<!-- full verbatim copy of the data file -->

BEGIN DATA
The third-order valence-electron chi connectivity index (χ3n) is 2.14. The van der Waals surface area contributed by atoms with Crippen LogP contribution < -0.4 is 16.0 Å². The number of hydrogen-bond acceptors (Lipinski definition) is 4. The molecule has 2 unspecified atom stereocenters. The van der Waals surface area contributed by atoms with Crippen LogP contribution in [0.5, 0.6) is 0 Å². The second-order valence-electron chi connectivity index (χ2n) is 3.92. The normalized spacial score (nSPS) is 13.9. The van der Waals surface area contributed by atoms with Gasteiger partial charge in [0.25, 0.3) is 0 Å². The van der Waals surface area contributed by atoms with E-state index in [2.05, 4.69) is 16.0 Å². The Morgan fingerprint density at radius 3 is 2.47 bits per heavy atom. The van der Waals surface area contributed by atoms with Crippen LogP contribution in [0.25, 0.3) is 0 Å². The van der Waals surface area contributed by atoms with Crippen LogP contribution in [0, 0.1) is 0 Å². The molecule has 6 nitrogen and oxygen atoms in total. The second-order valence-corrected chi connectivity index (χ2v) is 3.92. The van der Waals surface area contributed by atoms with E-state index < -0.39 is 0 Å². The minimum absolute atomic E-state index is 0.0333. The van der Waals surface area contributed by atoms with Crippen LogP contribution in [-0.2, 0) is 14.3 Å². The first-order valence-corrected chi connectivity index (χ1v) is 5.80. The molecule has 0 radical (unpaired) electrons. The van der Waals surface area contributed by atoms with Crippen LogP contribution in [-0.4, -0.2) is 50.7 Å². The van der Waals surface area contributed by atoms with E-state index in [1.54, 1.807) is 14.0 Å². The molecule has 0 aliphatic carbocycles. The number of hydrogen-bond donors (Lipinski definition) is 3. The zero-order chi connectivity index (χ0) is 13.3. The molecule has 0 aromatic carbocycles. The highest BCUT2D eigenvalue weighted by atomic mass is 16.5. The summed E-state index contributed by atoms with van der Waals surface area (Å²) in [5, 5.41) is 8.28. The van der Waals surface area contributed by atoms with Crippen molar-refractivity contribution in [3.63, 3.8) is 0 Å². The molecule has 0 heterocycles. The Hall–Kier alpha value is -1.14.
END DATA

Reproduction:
The third-order valence-electron chi connectivity index (χ3n) is 2.14. The van der Waals surface area contributed by atoms with Crippen LogP contribution < -0.4 is 16.0 Å². The number of hydrogen-bond acceptors (Lipinski definition) is 4. The molecule has 2 unspecified atom stereocenters. The van der Waals surface area contributed by atoms with Crippen LogP contribution in [0.5, 0.6) is 0 Å². The second-order valence-electron chi connectivity index (χ2n) is 3.92. The normalized spacial score (nSPS) is 13.9. The van der Waals surface area contributed by atoms with Gasteiger partial charge in [0.25, 0.3) is 0 Å². The van der Waals surface area contributed by atoms with E-state index in [2.05, 4.69) is 16.0 Å². The Morgan fingerprint density at radius 3 is 2.47 bits per heavy atom. The van der Waals surface area contributed by atoms with Crippen LogP contribution in [0.25, 0.3) is 0 Å². The van der Waals surface area contributed by atoms with Crippen LogP contribution in [0, 0.1) is 0 Å². The molecule has 6 nitrogen and oxygen atoms in total. The second-order valence-corrected chi connectivity index (χ2v) is 3.92. The van der Waals surface area contributed by atoms with E-state index < -0.39 is 0 Å². The minimum absolute atomic E-state index is 0.0333. The van der Waals surface area contributed by atoms with Crippen LogP contribution in [-0.2, 0) is 14.3 Å². The first-order valence-corrected chi connectivity index (χ1v) is 5.80. The molecule has 0 radical (unpaired) electrons. The van der Waals surface area contributed by atoms with Crippen LogP contribution in [-0.4, -0.2) is 50.7 Å². The van der Waals surface area contributed by atoms with E-state index in [1.54, 1.807) is 14.0 Å². The molecule has 0 aliphatic carbocycles. The number of hydrogen-bond donors (Lipinski definition) is 3. The zero-order chi connectivity index (χ0) is 13.3. The molecule has 0 aromatic carbocycles. The highest BCUT2D eigenvalue weighted by atomic mass is 16.5. The summed E-state index contributed by atoms with van der Waals surface area (Å²) in [5, 5.41) is 8.28. The van der Waals surface area contributed by atoms with Crippen molar-refractivity contribution in [3.63, 3.8) is 0 Å². The molecule has 0 heterocycles. The Hall–Kier alpha value is -1.14.